Image provided by: University of Nebraska-Lincoln Libraries, Lincoln, NE
About Hesperian student / (Lincoln [Neb.]) 1872-1885 | View Entire Issue (March 1, 1877)
Skahciuno voh a School.
director, niul inquired how long a school
they would have.
"Four inonllis," he replied, "and we
want it to begin the middle of Octobur.
What will you tca.h for?"
MVhat do you pay your teachers'?" I
asked in Yankee style.
" Well, last wintor we gave Payson nine,
ty-llvc dollars for three months, but he
was an extra teacher. There was a man
here the other day who talked as if he
would take the school, lie oilers to teach
for twenty dollars a month and And his
board. How much do you want? "
" I would not like to leach for less than
thirt- dollars a month, because i could
not board at home," I replied.
"ll'm! thirty a month," he muttered
slowly. "I think they will give this man
the school. He's poor, has a large family,
and didn't raise anything this year. He
thinks he can get a certificate."
"So you don't think that there is any
show for me?" I asked.
" Well, I wouldn't put too much strength
on it, as he'll teach for less."
We stopped until after the rain had
ceased, wedged into the seven-by-nine
room with the thrcsning gang like so
many sardines. We then set out on our
return, taking in the Mud Creek district
on the way. Wc first called upon the
treasurer, and found in him a deep sym
pathizer in my emergency. lie was wil
ling I should have the school, would
board.mc if I wished, and, so far as he
himself was concerned, would agree to
pay mo thirty-fivc dollars a month.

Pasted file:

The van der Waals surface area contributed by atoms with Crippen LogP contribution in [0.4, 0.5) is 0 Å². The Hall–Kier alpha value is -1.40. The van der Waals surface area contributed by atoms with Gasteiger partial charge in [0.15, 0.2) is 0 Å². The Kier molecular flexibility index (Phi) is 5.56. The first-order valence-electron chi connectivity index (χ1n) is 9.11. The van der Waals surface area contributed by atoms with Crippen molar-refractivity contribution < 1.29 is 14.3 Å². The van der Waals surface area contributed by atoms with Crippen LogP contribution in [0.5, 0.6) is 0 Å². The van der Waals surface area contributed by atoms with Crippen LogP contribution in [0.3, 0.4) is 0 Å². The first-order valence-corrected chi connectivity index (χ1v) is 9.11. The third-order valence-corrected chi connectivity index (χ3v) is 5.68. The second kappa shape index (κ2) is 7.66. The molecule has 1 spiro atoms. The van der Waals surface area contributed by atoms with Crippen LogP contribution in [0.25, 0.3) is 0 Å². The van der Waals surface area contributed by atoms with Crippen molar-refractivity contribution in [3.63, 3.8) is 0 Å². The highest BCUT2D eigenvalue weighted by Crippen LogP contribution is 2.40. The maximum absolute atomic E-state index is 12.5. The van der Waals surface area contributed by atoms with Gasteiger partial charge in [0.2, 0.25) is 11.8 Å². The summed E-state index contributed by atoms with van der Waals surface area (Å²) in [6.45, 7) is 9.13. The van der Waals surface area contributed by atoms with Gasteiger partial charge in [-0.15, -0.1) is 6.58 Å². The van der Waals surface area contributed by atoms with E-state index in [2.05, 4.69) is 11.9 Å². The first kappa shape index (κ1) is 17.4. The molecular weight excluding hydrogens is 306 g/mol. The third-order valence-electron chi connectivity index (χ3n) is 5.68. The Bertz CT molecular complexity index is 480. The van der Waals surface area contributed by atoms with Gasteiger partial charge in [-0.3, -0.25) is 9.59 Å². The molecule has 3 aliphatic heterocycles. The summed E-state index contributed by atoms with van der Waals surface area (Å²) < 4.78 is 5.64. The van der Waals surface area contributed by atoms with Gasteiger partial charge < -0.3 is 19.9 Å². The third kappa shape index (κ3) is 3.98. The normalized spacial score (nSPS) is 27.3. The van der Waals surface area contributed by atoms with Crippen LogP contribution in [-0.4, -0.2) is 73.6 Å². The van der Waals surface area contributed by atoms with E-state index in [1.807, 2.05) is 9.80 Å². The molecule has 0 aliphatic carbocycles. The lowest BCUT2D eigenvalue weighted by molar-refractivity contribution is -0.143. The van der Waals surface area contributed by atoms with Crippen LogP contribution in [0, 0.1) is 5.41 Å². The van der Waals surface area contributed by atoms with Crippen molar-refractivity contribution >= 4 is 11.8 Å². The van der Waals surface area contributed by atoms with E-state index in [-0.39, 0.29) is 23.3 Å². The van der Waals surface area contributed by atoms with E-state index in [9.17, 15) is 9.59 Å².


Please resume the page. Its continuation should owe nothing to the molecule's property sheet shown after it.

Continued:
This encouraging news, the first that I
had so far met with, at once raised my
hojes from zero to one hundred degrees
above, uml I went on our way rejoicing.
The moderator wo did not find at home,
and we went on to the director's. "When
we arrived there, uncle offered to see him
himself, and I agreed thereto. I halted
the team upon the road without going
upon his premises, as we saw him at work
near by. A row of cottonwoods partially
screened mo from him, and ho was suffic
iently near for mo to hear the colloquy
that followed. After uncle had asked him
for his consent in the matter, ho com
monced a long scries of questions about
me, and having ascertained that I bad
been to college, had not taught before,
and was in my minority, ho nuulc this
"Now, I'm afeard he will spark my
girls. He is just the right ago for it.
He's been to college, and I have heard
tell of the way they cany on there. No,
it wouldn't do. I'm in favor of letting
Mr. Brass have the school, lie can't find
anything to do, and has lost his crops,
lie Vill teach a four months' term tor
fifty dollars, and will board around."
My uncle endeavoied to assure him
that I would conduct myself with discre
tion, while to me the announcement was
appalling, since I was noted throughout
the neighborhood lor a contrary line of
conduct. But no, he was inexorable, and
as we knew that the moderator was a
political cat'spaw in his hands, it was
then evident that I would have to look
A few days later I made another effort,
and visited a district some six miles dis
tant in auolhor direction. I started out
on foot, and reached the house of the
director about noon, as that individual
was coming in from his work. I called
him aside, and, with less circumlocution
than formerly, for continued ill luck had
developed in me desperation, I made
known to him my business.
At first he did not speak very encourag
ingly, but as I grow importunate my pros
pects began to brighten. He informed
mo that the' were intending to have a
winter school to begin early in December,
but the district was a now one, and they
had but thirty-seven dollars and forty-four
cents in the treasury. He said that sever
al had applied for the school, but on
learning the financial status of the dis
trict, had turned upon their heels and
departed in disgust and sorrow. Tho
school was therefore uucugaged as yet,
Powered by Open ONI